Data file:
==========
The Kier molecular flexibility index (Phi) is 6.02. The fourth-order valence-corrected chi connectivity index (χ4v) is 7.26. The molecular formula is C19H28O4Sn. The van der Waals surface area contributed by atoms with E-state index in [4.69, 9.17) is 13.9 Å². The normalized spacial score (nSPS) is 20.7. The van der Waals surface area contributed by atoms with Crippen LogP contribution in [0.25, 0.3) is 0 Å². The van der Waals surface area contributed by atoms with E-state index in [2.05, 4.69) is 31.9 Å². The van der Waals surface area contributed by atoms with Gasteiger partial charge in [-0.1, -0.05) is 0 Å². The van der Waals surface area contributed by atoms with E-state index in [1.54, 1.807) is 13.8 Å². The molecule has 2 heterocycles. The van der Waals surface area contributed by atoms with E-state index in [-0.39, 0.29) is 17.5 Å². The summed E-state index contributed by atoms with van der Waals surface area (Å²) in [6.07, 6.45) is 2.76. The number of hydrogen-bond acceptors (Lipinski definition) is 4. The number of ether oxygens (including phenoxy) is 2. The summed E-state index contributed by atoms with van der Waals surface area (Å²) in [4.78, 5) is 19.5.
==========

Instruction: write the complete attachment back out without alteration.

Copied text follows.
The Kier molecular flexibility index (Phi) is 6.02. The fourth-order valence-corrected chi connectivity index (χ4v) is 7.26. The molecular formula is C19H28O4Sn. The van der Waals surface area contributed by atoms with E-state index in [4.69, 9.17) is 13.9 Å². The normalized spacial score (nSPS) is 20.7. The van der Waals surface area contributed by atoms with Crippen LogP contribution in [0.25, 0.3) is 0 Å². The van der Waals surface area contributed by atoms with E-state index in [2.05, 4.69) is 31.9 Å². The van der Waals surface area contributed by atoms with Gasteiger partial charge in [-0.1, -0.05) is 0 Å². The van der Waals surface area contributed by atoms with E-state index in [1.54, 1.807) is 13.8 Å². The molecule has 2 heterocycles. The van der Waals surface area contributed by atoms with E-state index in [-0.39, 0.29) is 17.5 Å². The summed E-state index contributed by atoms with van der Waals surface area (Å²) in [6.07, 6.45) is 2.76. The number of hydrogen-bond acceptors (Lipinski definition) is 4. The number of ether oxygens (including phenoxy) is 2. The summed E-state index contributed by atoms with van der Waals surface area (Å²) in [4.78, 5) is 19.5.